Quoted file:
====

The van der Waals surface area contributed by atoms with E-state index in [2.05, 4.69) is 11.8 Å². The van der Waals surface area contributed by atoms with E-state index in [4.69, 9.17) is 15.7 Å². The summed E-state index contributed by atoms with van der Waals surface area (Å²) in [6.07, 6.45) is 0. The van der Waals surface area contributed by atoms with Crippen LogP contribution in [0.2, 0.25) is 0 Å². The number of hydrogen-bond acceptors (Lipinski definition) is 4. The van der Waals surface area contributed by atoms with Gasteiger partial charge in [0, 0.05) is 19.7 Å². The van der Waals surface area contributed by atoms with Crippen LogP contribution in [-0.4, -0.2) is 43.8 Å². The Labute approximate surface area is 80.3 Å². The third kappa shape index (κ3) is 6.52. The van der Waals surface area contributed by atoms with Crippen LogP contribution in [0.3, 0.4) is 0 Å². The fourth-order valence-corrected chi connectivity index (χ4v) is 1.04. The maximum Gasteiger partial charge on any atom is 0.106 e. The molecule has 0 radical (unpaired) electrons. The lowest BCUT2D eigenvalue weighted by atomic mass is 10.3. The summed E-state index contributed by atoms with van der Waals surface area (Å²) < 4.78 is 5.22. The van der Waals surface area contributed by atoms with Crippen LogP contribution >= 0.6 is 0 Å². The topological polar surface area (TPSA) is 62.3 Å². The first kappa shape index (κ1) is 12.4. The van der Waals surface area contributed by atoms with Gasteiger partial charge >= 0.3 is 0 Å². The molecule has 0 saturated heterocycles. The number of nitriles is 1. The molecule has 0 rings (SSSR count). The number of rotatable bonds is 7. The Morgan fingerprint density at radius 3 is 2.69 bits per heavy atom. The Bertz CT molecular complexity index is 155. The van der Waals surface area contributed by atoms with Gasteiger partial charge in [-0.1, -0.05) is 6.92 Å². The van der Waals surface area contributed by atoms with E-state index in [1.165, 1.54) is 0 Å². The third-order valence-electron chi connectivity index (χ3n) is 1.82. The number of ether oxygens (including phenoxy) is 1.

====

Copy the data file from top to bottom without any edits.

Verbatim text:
The van der Waals surface area contributed by atoms with E-state index in [2.05, 4.69) is 11.8 Å². The van der Waals surface area contributed by atoms with E-state index in [4.69, 9.17) is 15.7 Å². The summed E-state index contributed by atoms with van der Waals surface area (Å²) in [6.07, 6.45) is 0. The van der Waals surface area contributed by atoms with Crippen LogP contribution in [0.2, 0.25) is 0 Å². The number of hydrogen-bond acceptors (Lipinski definition) is 4. The van der Waals surface area contributed by atoms with Gasteiger partial charge in [0, 0.05) is 19.7 Å². The van der Waals surface area contributed by atoms with Crippen LogP contribution in [-0.4, -0.2) is 43.8 Å². The Labute approximate surface area is 80.3 Å². The third kappa shape index (κ3) is 6.52. The van der Waals surface area contributed by atoms with Crippen LogP contribution in [0.3, 0.4) is 0 Å². The fourth-order valence-corrected chi connectivity index (χ4v) is 1.04. The maximum Gasteiger partial charge on any atom is 0.106 e. The molecule has 0 radical (unpaired) electrons. The lowest BCUT2D eigenvalue weighted by atomic mass is 10.3. The summed E-state index contributed by atoms with van der Waals surface area (Å²) < 4.78 is 5.22. The van der Waals surface area contributed by atoms with Crippen LogP contribution >= 0.6 is 0 Å². The topological polar surface area (TPSA) is 62.3 Å². The first kappa shape index (κ1) is 12.4. The van der Waals surface area contributed by atoms with Gasteiger partial charge >= 0.3 is 0 Å². The molecule has 0 saturated heterocycles. The number of nitriles is 1. The molecule has 0 rings (SSSR count). The number of rotatable bonds is 7. The Morgan fingerprint density at radius 3 is 2.69 bits per heavy atom. The Bertz CT molecular complexity index is 155. The van der Waals surface area contributed by atoms with Gasteiger partial charge in [-0.1, -0.05) is 6.92 Å². The van der Waals surface area contributed by atoms with E-state index in [1.165, 1.54) is 0 Å². The third-order valence-electron chi connectivity index (χ3n) is 1.82. The number of ether oxygens (including phenoxy) is 1.